ack 2.0 has many changes from 1.x, but here are four big differences and features that long-time ack 1.x users should be aware of.

  • By default all text files are searched, not just files with types that ack recognizes. If you prefer the old ack 1.x behavior of only searching files that ack recognizes, you can use the -k/--known-types option.
  • There is a much more flexible type identification system available. You can specify a file type based on extension (.rb for Ruby), filename (Rakefile is a Ruby file), first line matching a regex (Matching /#!.+ruby/ is a Ruby file) or regex match on the filename itself.
  • Greater support for ackrc files. You can have a system-wide ackrc at /etc/ackrc, a user-specific ackrc in ~/.ackrc, and ackrc files local to your projects.
  • The -x argument tells ack to read the list of files to search from stdin, much like xargs. This lets you do things like git ls | ack -x foo and ack will search every file in the git repository, and only those files that appear in the repository.

On the horizon, we see creating a framework that will let authors create ack plugins in Perl to allow flexibility. You might create a plugin that allows searching through zip files, or reading text from an Excel spreadsheet, or a web page.

ack has always thrived on numerous contributions from the ack community, but I especially want to single out Rob Hoelz for his work over the past year or two. If it were not for Rob, ack 2.0 might never have seen the light of day, and for that I am grateful.

A final note: In the past, ack’s home page was With the release of ack 2.0, I’ve changed to “Beyond” feels less adversarial than “better than”, and implies moving forward as well as upward. also includes a page of other tools that go beyond the capabilities of grep when searching source code.

For long time ack users, I hope you enjoy ack 2.0 and that it makes your programming life easier and more enjoyable. If you’ve never used ack, give it a try.

How to prepare for a job interview: The 4-point summary

March 7, 2013 Interviews, Job hunting 2 comments

The core of your preparation for the job interview:

  1. Learn what they do.
  2. Learn how they do what they do.
  3. Figure out exactly what skills, experience and background you have that will help them do what they do faster and cheaper.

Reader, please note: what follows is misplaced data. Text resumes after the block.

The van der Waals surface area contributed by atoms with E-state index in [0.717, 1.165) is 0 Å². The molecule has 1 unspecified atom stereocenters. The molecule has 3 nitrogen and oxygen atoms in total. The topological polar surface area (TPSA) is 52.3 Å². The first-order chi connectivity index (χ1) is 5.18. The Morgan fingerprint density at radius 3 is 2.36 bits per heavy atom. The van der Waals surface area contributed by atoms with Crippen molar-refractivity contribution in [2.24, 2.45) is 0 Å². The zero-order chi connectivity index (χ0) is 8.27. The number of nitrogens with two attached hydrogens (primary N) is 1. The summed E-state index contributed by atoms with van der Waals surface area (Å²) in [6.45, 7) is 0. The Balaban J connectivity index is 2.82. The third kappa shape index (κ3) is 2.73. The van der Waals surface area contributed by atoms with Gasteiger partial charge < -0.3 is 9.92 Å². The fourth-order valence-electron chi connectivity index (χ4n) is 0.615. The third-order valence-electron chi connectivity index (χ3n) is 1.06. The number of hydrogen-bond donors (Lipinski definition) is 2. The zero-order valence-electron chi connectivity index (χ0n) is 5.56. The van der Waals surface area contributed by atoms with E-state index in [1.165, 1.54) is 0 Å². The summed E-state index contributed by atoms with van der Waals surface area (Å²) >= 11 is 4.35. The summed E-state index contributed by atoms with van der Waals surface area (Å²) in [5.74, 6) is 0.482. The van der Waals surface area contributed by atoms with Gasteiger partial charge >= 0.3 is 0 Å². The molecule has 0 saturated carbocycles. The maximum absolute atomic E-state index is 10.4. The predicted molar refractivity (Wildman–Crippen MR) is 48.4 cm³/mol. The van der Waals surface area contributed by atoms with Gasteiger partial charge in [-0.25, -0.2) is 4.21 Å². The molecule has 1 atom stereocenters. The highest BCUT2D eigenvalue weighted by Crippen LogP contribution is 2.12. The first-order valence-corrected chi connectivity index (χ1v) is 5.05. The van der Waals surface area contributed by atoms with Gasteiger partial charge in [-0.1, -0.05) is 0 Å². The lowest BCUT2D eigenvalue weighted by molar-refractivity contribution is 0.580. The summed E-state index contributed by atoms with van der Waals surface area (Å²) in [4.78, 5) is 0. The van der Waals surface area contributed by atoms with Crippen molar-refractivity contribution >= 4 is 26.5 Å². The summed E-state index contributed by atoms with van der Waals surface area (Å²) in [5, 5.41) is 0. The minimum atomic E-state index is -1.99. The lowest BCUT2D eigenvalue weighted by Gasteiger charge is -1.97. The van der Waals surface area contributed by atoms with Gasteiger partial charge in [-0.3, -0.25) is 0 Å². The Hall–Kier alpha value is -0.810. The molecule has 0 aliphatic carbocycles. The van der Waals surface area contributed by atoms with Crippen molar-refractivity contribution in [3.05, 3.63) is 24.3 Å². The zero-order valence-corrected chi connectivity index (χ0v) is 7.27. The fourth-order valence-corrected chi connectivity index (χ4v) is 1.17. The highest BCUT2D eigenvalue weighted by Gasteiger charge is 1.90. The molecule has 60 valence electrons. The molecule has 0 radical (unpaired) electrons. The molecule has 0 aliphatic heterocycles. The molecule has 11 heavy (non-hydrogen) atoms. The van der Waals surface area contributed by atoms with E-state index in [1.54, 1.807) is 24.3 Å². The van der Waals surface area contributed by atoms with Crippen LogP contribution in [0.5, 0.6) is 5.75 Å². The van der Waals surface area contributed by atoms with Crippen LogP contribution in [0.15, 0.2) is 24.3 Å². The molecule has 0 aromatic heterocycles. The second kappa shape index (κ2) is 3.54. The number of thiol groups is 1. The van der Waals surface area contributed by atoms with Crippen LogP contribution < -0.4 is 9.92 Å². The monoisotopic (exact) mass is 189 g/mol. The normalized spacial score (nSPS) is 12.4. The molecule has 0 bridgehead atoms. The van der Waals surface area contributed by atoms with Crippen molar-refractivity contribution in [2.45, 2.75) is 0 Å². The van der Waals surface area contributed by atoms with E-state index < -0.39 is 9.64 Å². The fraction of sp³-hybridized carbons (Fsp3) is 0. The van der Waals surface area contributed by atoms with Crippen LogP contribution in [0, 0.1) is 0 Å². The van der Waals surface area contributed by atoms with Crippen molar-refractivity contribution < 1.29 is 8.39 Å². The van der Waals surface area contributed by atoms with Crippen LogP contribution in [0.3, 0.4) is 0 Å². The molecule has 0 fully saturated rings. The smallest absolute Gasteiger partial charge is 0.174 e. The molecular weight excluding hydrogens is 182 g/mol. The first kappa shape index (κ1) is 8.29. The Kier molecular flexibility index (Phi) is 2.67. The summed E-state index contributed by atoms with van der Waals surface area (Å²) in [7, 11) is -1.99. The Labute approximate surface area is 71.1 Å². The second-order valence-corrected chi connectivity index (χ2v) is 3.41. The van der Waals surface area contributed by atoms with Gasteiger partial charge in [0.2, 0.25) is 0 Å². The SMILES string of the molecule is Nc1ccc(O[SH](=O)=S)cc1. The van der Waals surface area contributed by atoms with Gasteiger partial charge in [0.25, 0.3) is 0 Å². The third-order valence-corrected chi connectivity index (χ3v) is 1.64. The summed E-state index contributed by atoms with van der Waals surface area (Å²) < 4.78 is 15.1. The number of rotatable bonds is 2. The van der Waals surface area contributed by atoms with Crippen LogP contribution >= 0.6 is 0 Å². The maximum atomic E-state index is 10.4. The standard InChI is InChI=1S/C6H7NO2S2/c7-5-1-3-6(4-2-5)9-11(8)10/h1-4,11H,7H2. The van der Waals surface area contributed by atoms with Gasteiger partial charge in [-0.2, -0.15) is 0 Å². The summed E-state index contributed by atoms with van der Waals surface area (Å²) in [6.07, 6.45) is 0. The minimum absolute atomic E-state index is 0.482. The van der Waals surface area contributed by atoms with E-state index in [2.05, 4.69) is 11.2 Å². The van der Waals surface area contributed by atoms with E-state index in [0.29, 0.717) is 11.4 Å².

4. Plan how you’re going to explain #3 to them.

Everything else is implementation details.

You should have the first three figured out before you even send a resume. If you don’t have what it takes to help them do it cheaper and faster, then don’t waste your time applying for the job.

Tell me about weird, frustrating or bad job interview questions you’ve been asked.

January 17, 2013 Interviews 4 comments

I’m working on an article for SmartBear on handling bad or weird job interview questions, and I’d like to get input from you.  Have you been asked weird, insulting, inexplicable or just plain bad questions in a job interview?  Please let me know about them, and where you were interviewing, or at least what type of company and job was involved if you don’t want to name names.  I want to include real examples in my article and then include suggestions on how to effectively answer them.  I’ll also be discussing alternatives to these bad questions that get at what (I suspect) the interviewer is getting at.  I’m looking for first-hand accounts rather than questions you might have heard a friend talking about.

I’m sure many of you have had estimation questions like “How many light bulbs are there in the city of Chicago?”.  I don’t see those as weird if you’re interviewing at Google, where estimation and scaling are core competencies, but may be in other other contexts.  Have you been asked these sorts of questions elsewhere?  I get a sense from reading things online that these are asked by managers who think they’re cool questions, but without a business need for asking.

Please let me know in the comments, or email me at